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When Party fouls matter

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The manner in which Georgia decided to let Mark Richt go being another discussion, and as another member of the masthead said,  "Well, the question is moot whether firing Richt was the right call or not. He's fired and he ain't coming back, so I move on."  But while that may be true, in this time of want and woe, it may be beneficial to remember that there was a case to be made based on on-field results for making a change at the top of Georgia's football program.

INEXPLICABLE LOSSES/TOO CLOSE FOR COMFORT WINS

Georgia Southern is a good program.  Erk built a champion down in Statesboro, and they've been building towards being a 1-A level team for years, and are rightly among the best of the Sun Belt.  But again, Sun Belt.  And that game took overtime for Georgia to come out successful.  That can be argued as unacceptable for University of Georgia football, especially in a year when the expectation was to compete for the East, if not the SEC and the playoffs, as preseason expectations said Mark Richt's 15th season should have produced.  This on the heels of demolishings by Florida and Alabama (which we'll get to later).

And this sort of head scratcher wasn't uncommon.  Georgia has lost to Kentucky twice, and Vanderbilt twice over the last 10 seasons.  They lost to an arguably worst major conference program in 2010 with Colorado.  We've lost to down Tennessee teams, including the lone season of Lane Kiffin, and allowed slip ups to unranked SEC East foes keep us from making the SEC Championship game in 2007 and 2014.

Upsets happen, but Mark Richt had his fair share of them, and they were often poorly timed in ways that added fuel to a hot seat fire (like in 2010) or kept ultimate goals from being reached (like 2007).

WOODSHED LOSSES

We can start with the infamous Blackout Funeral in 2008 that also saw Urban Meyer rub it in with a few timeouts late in a 49-10 loss.  The aforementioned game against Lane Kiffen led Volunteers that ended 45-19, and saw a 41-17 domination by the Gators a few weeks later.  An SEC Championship game against LSU in 2011 saw the second half get out of hand on route to a 42-10 win for the Bayou Bengals.  South Carolina jumped us 35-7 in 2012 as the only other loss prior to being 5 yards away from beating Bama (or 350 yards considering they had their way with us running the ball).  Add in last year's out of blue ether loss to Florida where Georgia didn't look like it crossed the state line, and then again this year in the same game as well as Alabama once again looking in complete control all game long against us.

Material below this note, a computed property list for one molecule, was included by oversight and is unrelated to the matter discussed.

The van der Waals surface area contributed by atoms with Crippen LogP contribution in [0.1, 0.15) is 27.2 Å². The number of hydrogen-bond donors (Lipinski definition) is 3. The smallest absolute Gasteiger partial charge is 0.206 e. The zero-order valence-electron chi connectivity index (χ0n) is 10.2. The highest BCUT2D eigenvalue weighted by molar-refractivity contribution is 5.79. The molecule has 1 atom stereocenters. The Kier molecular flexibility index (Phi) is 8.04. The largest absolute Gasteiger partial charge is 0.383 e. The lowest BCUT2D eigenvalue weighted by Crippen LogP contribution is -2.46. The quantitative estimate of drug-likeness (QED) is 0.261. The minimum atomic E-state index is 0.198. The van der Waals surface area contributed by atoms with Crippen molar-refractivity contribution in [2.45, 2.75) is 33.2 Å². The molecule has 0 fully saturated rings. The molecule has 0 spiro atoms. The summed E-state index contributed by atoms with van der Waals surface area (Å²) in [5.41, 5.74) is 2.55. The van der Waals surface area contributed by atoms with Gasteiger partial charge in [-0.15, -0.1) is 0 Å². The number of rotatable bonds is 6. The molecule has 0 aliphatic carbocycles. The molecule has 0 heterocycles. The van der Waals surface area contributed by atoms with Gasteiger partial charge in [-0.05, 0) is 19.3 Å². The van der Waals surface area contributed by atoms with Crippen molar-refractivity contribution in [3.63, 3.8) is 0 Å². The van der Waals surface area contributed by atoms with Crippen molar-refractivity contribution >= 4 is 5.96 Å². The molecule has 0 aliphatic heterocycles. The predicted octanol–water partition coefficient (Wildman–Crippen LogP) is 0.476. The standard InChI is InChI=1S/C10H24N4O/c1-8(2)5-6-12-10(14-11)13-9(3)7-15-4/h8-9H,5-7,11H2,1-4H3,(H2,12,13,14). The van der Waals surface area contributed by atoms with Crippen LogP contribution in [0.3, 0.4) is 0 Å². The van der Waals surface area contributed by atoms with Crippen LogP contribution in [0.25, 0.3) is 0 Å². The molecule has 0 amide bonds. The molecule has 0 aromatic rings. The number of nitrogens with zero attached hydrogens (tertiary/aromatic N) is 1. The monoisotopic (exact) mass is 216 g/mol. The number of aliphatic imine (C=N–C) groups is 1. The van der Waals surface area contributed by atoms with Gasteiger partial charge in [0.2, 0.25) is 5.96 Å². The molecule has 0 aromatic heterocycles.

THE COCKTAIL PARTY

Sometimes, a single game matters.  Just ask John Cooper about Ohio State and Michigan.  Or Phil Fulmer about Florida.  Like Cooper, Richt had teams that looked like possible national champions lose to their biggest rival even in their down seasons.  And in seasons where that rival was also national title caliber, it could get ugly.  But these last two iterations of the Gators aren't national title caliber.  This deep into his tenure, Mark Richt was expected to maintain that level.  Yet when faced with Will Muschamp's final season, Georgia was physically handled all game long.  Going into the World's Largest Outdoor Cocktail Party with two weeks to prepare and a struggling offense, Mark Richt turned to his eldest QB, even though he'd never taken a snap for the Dawgs aside from garbage time.  The winner of this game would represent the SEC East in Atlanta this coming weekend, with a chance to play for the SEC title and possibly a spot in the national championship playoff.  And with so much on the line, against Georgia's biggest current rival, after last year's failed performance and so many other wet-our-pants moments at this party, it' was kind of a big, important game for Mark Richt and his offense.  And for this thicker, more mobile, less arm capable QB, Georgia used their bye week of extra prep time and adapted their offense to ....... not take advantage of that QBs power running to open things for more in space runners like Sony Michel and do the same things we'd struggled to do all season long.  Of course, that plan didn't work too well, and the third string QB has gone back to not taking a single snap.  [insertJackieChan'smindblownimage]

If Mark Richt or any Georgia fan is curious why, after so much success on the field, but even more success off the field representing the school and community, that Greg McGarity and those calling the shots in Athens felt it was time to go in a different direction, look no further than the repeated party fouls committed by the man himself.